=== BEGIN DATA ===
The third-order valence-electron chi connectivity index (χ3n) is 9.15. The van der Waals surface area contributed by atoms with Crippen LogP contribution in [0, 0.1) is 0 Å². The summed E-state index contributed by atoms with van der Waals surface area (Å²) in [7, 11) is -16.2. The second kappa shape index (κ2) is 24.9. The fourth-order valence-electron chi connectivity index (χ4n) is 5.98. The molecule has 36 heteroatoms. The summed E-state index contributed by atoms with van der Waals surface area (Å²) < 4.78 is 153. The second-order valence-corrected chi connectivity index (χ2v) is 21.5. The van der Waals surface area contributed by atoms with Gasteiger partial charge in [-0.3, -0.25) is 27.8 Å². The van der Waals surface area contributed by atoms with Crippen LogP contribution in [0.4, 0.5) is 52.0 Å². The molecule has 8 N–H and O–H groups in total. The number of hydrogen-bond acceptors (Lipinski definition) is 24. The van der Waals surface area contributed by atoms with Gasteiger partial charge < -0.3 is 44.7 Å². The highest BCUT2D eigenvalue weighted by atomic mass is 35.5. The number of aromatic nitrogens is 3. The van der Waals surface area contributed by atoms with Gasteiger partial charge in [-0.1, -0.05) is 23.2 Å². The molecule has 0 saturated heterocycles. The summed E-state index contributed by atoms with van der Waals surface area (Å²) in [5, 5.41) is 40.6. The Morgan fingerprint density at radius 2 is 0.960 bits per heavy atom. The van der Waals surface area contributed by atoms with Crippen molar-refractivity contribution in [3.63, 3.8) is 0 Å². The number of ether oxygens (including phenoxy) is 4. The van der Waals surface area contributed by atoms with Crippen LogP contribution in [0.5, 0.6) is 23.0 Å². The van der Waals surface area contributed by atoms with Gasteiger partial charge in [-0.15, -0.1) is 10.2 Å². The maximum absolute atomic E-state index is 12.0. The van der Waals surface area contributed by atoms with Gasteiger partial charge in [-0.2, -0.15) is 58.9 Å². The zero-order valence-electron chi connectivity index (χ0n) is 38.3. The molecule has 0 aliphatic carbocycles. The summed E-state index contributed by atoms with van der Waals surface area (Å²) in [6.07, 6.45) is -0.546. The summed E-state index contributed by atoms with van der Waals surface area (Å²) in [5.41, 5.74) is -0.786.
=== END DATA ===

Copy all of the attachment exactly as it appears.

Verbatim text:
The third-order valence-electron chi connectivity index (χ3n) is 9.15. The van der Waals surface area contributed by atoms with Crippen LogP contribution in [0, 0.1) is 0 Å². The summed E-state index contributed by atoms with van der Waals surface area (Å²) in [7, 11) is -16.2. The second kappa shape index (κ2) is 24.9. The fourth-order valence-electron chi connectivity index (χ4n) is 5.98. The molecule has 36 heteroatoms. The summed E-state index contributed by atoms with van der Waals surface area (Å²) < 4.78 is 153. The second-order valence-corrected chi connectivity index (χ2v) is 21.5. The van der Waals surface area contributed by atoms with Gasteiger partial charge in [-0.3, -0.25) is 27.8 Å². The van der Waals surface area contributed by atoms with Crippen LogP contribution in [0.4, 0.5) is 52.0 Å². The molecule has 8 N–H and O–H groups in total. The number of hydrogen-bond acceptors (Lipinski definition) is 24. The van der Waals surface area contributed by atoms with Gasteiger partial charge < -0.3 is 44.7 Å². The highest BCUT2D eigenvalue weighted by atomic mass is 35.5. The number of aromatic nitrogens is 3. The van der Waals surface area contributed by atoms with Gasteiger partial charge in [-0.1, -0.05) is 23.2 Å². The molecule has 0 saturated heterocycles. The summed E-state index contributed by atoms with van der Waals surface area (Å²) in [5, 5.41) is 40.6. The Morgan fingerprint density at radius 2 is 0.960 bits per heavy atom. The van der Waals surface area contributed by atoms with Crippen molar-refractivity contribution in [3.63, 3.8) is 0 Å². The number of ether oxygens (including phenoxy) is 4. The van der Waals surface area contributed by atoms with Crippen LogP contribution in [0.5, 0.6) is 23.0 Å². The van der Waals surface area contributed by atoms with Gasteiger partial charge in [-0.15, -0.1) is 10.2 Å². The maximum absolute atomic E-state index is 12.0. The van der Waals surface area contributed by atoms with Gasteiger partial charge in [-0.2, -0.15) is 58.9 Å². The zero-order valence-electron chi connectivity index (χ0n) is 38.3. The molecule has 0 aliphatic carbocycles. The summed E-state index contributed by atoms with van der Waals surface area (Å²) in [6.07, 6.45) is -0.546. The summed E-state index contributed by atoms with van der Waals surface area (Å²) in [5.41, 5.74) is -0.786.